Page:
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Yankees 5, Guardians 6: BABIP Gods frown on New York

The Yankees were blooped to death in a game they really, really, REALLY wanted to have

MLB: New York Yankees at Cleveland Guardians Ken Blaze-USA TODAY Sports

I say it a lot, but even I need to be reminded from time to time. We play nine today, folks.

The Yankees fell behind early, clubbed their way ahead, and were undone by a bunch of slap-hitting shit goblins. The Guardians, down two in the ninth, came up with five nonsense singles to steal a win from under New York, taking a critical Game 3 with a 6-5 final score.

Luis Severino gave up hits to 6 of the first 10 men he faced, and the Guardians were up 2-0 before the second inning ended. Isiah Kiner-Falefa failed to make a play on a ball that should have been turned into at least one out, if not two, in the first. Still, Sevy looked overmatched, with terrible fastball command and a slider that hung in the zone through the first two frames.

We play nine today, folks.

After that second inning, with the Yankees starting to time up Triston McKenzie, Sevy set down the next 11 Guardians in a row. It’s exactly the comeback you need from a starter — everyone’s gonna hit a rough patch, and it wasn’t like Cleveland was hammering Severino from gap to gap. He got into trouble, didn’t get help from his shortstop, but was able to make some changes and keep his team in the game long enough for the offense to come back.

The biggest change Sevy made was, well, the changeup. He threw it just nine percent of the time in the first two frames, really leaning on that fastball and slider. Those pitches weren’t working, and credit to him for being able to switch up on the fly, throwing 20 percent of his pitches for changeups for the rest of the outing. His fastball command wasn’t great all night, but increasing those changes gave him a little separation and bought him some time against a Guardians team that likes to go hacking.

If you’re looking for a bright side, the Yankees rediscovered their power stroke:

If you think that Judge just needed to be moved out of the leadoff spot to rediscover his stroke, hey, points to you. After Oswaldo Cabrera led off the inning with a double, the Yankees’ first hit of the night, Judge came up a batter later and shook this postseason monkey off his back. The two-run blast travelled 449’ and seemed to wake up a team that has been pretty sleepy since Tuesday.

I was a little worried that, like yesterday, we’d see one spark of offense and nothing else. Thankfully, Oswaldo Cabrera put an end to those fears a couple innings later:

Really both his and Judge’s home runs were a good reminder of the finicky nature of the postseason. A lot of people wanted Cabrera sat after a really rough two games in the Bronx, and a lot of people thought Judge was choking after the same. Turns out, you can’t value guys off of eight plate appearances, this is a good baseball team with good hitters, and both Judge and Cabrera proved that with big swings.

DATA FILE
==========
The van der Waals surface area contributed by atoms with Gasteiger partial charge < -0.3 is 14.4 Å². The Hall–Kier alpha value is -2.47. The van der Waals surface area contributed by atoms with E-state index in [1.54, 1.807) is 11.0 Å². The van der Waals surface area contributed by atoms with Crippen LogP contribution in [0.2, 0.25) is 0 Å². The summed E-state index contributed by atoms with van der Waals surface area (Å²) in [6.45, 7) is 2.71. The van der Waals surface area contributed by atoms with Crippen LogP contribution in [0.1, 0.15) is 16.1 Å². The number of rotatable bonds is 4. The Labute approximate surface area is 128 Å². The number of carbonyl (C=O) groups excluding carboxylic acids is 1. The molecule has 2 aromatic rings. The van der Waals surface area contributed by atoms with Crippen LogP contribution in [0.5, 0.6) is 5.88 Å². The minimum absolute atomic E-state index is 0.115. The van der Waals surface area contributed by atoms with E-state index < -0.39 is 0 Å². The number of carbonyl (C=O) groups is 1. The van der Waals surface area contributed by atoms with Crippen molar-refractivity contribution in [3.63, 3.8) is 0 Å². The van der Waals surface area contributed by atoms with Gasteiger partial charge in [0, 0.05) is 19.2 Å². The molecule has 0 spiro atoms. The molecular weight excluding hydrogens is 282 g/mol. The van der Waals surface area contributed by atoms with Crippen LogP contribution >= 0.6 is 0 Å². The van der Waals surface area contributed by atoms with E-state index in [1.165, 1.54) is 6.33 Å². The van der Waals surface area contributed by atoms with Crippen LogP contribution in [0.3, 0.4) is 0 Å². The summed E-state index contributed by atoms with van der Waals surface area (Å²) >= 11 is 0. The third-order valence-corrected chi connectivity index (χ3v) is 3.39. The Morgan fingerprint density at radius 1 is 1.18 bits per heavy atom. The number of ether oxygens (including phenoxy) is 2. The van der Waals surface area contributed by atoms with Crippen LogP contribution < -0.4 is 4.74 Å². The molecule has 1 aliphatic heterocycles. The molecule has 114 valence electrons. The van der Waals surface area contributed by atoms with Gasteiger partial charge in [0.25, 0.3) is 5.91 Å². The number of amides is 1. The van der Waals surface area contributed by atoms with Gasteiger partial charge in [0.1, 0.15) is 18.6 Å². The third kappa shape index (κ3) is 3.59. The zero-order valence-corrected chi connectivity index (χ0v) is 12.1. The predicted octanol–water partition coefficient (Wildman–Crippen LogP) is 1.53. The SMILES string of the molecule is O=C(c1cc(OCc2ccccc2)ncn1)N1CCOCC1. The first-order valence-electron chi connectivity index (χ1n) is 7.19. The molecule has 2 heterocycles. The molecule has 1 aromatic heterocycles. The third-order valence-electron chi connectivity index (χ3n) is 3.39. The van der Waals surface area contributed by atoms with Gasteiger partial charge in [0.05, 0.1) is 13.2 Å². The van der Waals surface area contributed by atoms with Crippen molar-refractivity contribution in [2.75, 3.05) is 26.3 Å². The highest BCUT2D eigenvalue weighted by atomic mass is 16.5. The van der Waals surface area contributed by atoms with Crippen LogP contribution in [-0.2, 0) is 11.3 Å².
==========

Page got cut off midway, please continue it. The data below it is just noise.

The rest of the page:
In the sixth, Sevy retired the first two before IKF bungled another ball, quintuple-clutching a throw that José Ramírez was able to beat out. Another single moved runners to the corners, and Sevy’s night was done. Lou Trivino allowed an inherited runner to score, making it a one-run game. The back and forth continued an inning later, with Harrison Bader at the dish:

We play nine today, folks.

Wandy Peralta worked well in the seventh and eighth, before those slap-hitting shit goblins reared their heads (certainly not their barrels) in the ninth. Myles Straw blooped a ball in front of Cabrera in left, and Cabrera dived. I’ve been a fan of his performance in the outfield so far, but I thought that was indicative of a guy who isn’t used to playing the outfield. Ahead by two runs, in the ninth, you can’t leave your feet unless you know you’re getting to the ball — I think Judge or Bader or another veteran outfielder probably stays on their feet and keeps the ball in front of them. Concede the single, keep the double play a possibility.

Instead Straw ended up on second I don’t really want to go through every hit after that. The Guardians had four hits with an average exit velo of 80 mph to push across three runs, and the Yankees lost. Maybe you quibble with leaving Wandy Peralta in a batter too late, maybe you want Clay Holmes in the game instead of Clarke Schmidt — even though it’s at least possible the Yankees don’t think Clay can go two games in a row with his shoulder.


(Draw your own conclusions, folks.)

The Yankees lost, and it sucked. They’re up against the wall, and an exit in the ALDS after everything that’s happened this year would be unacceptable, but they’re just nine innings away from it happening. We played nine today, and we play nine tomorrow. Gerrit Cole gets the ball. There’s no cavalry coming.

Box Score